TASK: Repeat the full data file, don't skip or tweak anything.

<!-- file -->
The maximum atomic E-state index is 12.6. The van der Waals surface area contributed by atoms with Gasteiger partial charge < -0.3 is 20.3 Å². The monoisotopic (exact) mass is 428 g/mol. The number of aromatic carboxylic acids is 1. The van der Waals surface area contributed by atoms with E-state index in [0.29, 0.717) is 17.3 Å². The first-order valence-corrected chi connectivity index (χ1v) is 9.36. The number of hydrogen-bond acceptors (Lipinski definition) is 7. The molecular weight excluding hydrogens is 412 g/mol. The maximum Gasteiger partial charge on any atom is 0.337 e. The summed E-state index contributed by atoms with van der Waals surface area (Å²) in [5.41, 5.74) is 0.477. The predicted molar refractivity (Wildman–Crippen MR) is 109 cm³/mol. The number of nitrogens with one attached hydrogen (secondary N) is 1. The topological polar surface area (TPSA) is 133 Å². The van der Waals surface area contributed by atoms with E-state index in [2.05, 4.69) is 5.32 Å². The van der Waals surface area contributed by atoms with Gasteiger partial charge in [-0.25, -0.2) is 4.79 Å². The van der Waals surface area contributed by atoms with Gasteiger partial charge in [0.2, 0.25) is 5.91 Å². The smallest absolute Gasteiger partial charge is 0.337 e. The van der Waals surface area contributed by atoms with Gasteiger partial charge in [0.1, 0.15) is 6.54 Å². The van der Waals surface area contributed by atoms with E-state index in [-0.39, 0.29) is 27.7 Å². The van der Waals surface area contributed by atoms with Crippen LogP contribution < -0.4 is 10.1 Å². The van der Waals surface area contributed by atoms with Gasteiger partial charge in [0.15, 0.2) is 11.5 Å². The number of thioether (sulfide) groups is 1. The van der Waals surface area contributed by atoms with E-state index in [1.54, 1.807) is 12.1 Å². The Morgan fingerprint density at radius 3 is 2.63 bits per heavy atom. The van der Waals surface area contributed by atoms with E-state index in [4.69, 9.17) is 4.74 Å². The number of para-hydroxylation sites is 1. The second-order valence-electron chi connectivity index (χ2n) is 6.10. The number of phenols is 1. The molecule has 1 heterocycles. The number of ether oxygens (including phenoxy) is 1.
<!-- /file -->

The maximum atomic E-state index is 12.6. The van der Waals surface area contributed by atoms with Gasteiger partial charge < -0.3 is 20.3 Å². The monoisotopic (exact) mass is 428 g/mol. The number of aromatic carboxylic acids is 1. The van der Waals surface area contributed by atoms with E-state index in [0.29, 0.717) is 17.3 Å². The first-order valence-corrected chi connectivity index (χ1v) is 9.36. The number of hydrogen-bond acceptors (Lipinski definition) is 7. The molecular weight excluding hydrogens is 412 g/mol. The maximum Gasteiger partial charge on any atom is 0.337 e. The summed E-state index contributed by atoms with van der Waals surface area (Å²) in [5.41, 5.74) is 0.477. The predicted molar refractivity (Wildman–Crippen MR) is 109 cm³/mol. The number of nitrogens with one attached hydrogen (secondary N) is 1. The topological polar surface area (TPSA) is 133 Å². The van der Waals surface area contributed by atoms with E-state index in [2.05, 4.69) is 5.32 Å². The van der Waals surface area contributed by atoms with Gasteiger partial charge in [-0.25, -0.2) is 4.79 Å². The van der Waals surface area contributed by atoms with Gasteiger partial charge in [0.2, 0.25) is 5.91 Å². The smallest absolute Gasteiger partial charge is 0.337 e. The van der Waals surface area contributed by atoms with Gasteiger partial charge in [0.1, 0.15) is 6.54 Å². The van der Waals surface area contributed by atoms with E-state index in [-0.39, 0.29) is 27.7 Å². The van der Waals surface area contributed by atoms with Crippen LogP contribution < -0.4 is 10.1 Å². The van der Waals surface area contributed by atoms with Gasteiger partial charge in [0.15, 0.2) is 11.5 Å². The number of thioether (sulfide) groups is 1. The van der Waals surface area contributed by atoms with E-state index in [1.54, 1.807) is 12.1 Å². The Morgan fingerprint density at radius 3 is 2.63 bits per heavy atom. The van der Waals surface area contributed by atoms with E-state index in [4.69, 9.17) is 4.74 Å². The number of para-hydroxylation sites is 1. The second-order valence-electron chi connectivity index (χ2n) is 6.10. The number of phenols is 1. The molecule has 1 heterocycles. The number of ether oxygens (including phenoxy) is 1.